Originally Posted Through Psychology Today

We have all met those couples who seem to be as in love as on the day they first met. Sometimes, when they are almost oblivious that they are not alone, you catch them sharing lingering glances, an affectionate touch, or a private joke. How do they do it? The short answer is: together. Research reveals that when couples are motivated to maintain relational quality, shared activities nurture and solidify romantic relationships.

What kind of shared activities? The answer may surprise you. Thankfully, you do not need to sacrifice your identity to immerse yourself in your partner´s passion for quilting or bird-watching. Nor do the two of you need to embark on a daring adventure, seeking to climb Mount Everest or reach the North Pole.

Improving your relationship is much simpler, and easier. It involves sharing time, engaging in activities ranging from exciting to ordinary, with your motivation focused on your relationship, not yourself.

From First Dates to Date Nights: Relational Maintenance

Girme et al. in “´Date nights´ take two” (2014) reported on the effectiveness of shared activities to sustain relationships.[i] Their results indicated that shared activities not only keep relationships alive, they do so beyond what they describe as “threat-based maintenance strategies,” such as accommodation—defined as “the tendency to inhibit negative behaviors and behave constructively in response to negative, hurtful partner behavior.” They found that relationship quality was enhanced by activities that were stress-free and satisfying and increased closeness.

However, there was a caveat. The impact of positive activity on relationship outcomes depended on partner dedication. Positive gains apparently occur only when partners are responsive and receptive to sharing relationships activities.

Not All Activities Are Created Equal

In discussing the results, Girme et al. offer some reasons why relationship activities enhance relational quality. Prior research shows that joint activities that are novel and fun facilitate self-growth and counteract relational habituation. This is consistent with the current study, considering that some of the activities identified by participants included going on vacation, taking dance lessons, and attending concerts.

Other shared activities, however, were less exciting, more routine, and even mundane. They included talking, shopping, working around the house, and watching TV together. As it turned out, however, self-expanding activities did not predict relational closeness or quality. Instead, results showed that a wide range of shared relationship activities promote closeness and relational satisfaction, not just daring ones.

This is good news for couples who are not ready to gear up for their first joint skydive or bungee jump. Self-generated activities apparently enhance relational intimacy regardless of the novelty or thrill. How does this work? Girme et al. cite prior research opining that spending quality time together provides couples with opportunities for self-disclosure as well as for acquiring a deeper understanding of one´s partner, which can build intimacy.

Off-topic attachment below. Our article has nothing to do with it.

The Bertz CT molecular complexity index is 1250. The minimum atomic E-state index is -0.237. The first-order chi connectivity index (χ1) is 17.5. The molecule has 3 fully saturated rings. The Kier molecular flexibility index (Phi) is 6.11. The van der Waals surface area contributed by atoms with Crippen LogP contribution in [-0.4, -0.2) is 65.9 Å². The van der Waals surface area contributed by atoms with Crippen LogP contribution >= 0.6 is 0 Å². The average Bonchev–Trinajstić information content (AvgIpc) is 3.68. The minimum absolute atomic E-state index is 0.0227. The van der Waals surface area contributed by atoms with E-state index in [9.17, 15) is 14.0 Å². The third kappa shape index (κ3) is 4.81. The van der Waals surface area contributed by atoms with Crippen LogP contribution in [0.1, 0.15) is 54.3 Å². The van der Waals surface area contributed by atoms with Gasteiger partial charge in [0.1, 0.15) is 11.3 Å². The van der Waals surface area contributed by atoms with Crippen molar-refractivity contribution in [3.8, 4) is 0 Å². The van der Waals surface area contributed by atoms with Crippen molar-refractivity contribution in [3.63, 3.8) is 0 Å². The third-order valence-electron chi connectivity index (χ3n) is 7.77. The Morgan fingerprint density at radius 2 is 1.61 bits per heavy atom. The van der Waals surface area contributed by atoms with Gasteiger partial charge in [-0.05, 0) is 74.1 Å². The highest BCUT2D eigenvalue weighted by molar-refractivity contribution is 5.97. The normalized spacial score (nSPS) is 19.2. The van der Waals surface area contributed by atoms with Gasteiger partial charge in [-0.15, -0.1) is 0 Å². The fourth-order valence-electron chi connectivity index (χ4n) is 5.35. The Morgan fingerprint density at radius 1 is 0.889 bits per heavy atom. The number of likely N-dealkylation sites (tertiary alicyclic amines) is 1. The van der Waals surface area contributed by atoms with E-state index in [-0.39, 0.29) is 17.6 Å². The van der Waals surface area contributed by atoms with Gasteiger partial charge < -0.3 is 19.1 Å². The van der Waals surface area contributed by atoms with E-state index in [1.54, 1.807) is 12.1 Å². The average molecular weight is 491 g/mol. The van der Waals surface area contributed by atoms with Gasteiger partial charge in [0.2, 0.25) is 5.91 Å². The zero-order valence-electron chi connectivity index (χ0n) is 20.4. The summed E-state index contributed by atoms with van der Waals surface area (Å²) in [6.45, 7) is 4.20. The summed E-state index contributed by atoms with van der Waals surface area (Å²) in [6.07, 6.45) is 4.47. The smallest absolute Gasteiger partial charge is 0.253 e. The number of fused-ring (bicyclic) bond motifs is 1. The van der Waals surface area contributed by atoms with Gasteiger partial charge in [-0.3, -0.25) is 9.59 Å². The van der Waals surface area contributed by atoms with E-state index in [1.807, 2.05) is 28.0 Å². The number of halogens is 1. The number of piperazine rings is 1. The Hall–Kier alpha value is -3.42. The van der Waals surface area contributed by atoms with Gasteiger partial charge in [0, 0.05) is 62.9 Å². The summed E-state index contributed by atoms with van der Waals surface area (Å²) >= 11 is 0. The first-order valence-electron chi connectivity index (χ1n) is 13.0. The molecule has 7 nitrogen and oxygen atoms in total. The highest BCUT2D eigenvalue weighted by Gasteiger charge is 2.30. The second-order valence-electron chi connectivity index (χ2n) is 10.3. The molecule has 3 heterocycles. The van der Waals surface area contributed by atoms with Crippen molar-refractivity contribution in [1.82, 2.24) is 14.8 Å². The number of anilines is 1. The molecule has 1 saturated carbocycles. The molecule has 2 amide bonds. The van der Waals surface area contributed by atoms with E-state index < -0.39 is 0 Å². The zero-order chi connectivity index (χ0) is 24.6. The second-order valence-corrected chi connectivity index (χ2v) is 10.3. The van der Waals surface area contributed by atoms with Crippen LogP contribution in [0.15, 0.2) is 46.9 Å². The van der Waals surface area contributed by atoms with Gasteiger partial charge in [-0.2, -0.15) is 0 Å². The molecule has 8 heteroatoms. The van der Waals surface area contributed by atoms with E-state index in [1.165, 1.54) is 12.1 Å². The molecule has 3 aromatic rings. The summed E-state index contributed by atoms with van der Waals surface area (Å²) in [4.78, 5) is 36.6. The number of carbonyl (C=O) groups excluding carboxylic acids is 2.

Regarding gender differences, the authors note that men and women may increase intimacy within close relationships in different ways. They give the example of women talking and self-disclosing with same-sex friends, while men opt for participating in activities with other men, such as playing sports together. The researchers suggest that shared activities allow couples to incorporate both types of intimacy-building strategies.

Not all shared activities, however, will automatically improve romantic relationships. As with other types of seemingly positive behavior, motivation matters.

It Takes Two to Tango: Motive Matters

Better stated: It takes two to want to tango together. In order to improve relationships, shared activities cannot be forced or performed under duress. In order to enhance romance, the desire to maintain a relationship must outweigh the desire to please oneself.

In their research on couples´ shared activities, Girme et al. recognized that although a variety of activities can enhance relationships, underlying motivation predicted positive relational impact. Most of the couples in their study engaged in joint activities in pursuit of relational maintenance: to better understand each other or spend more time together.

They note that in contrast, activities motivated by a desire for self-expansion or for a self-oriented reason (such as wanting to engage in an activity merely because it is enjoyable) may reduce the opportunity to achieve relational closeness because the partner is not considered.

In fact, the authors found some evidence that shared activities prompted by self-concerns could even create tension or stress in a relationship, which consequently would be less likely to promote closeness. The impact of activity on relational closeness thus seems to depend on partner participation and responsiveness.

Successful Relationships Involve Both Work and Play

Great relationships are worth the time and effort necessary to sustain them. And they incorporate the gift of shared time in terms of both quantity and quality. It appears that for couples that are motivated to maintain a loving, satisfying union, it is presence, not absence, that makes the heart grow fonder.

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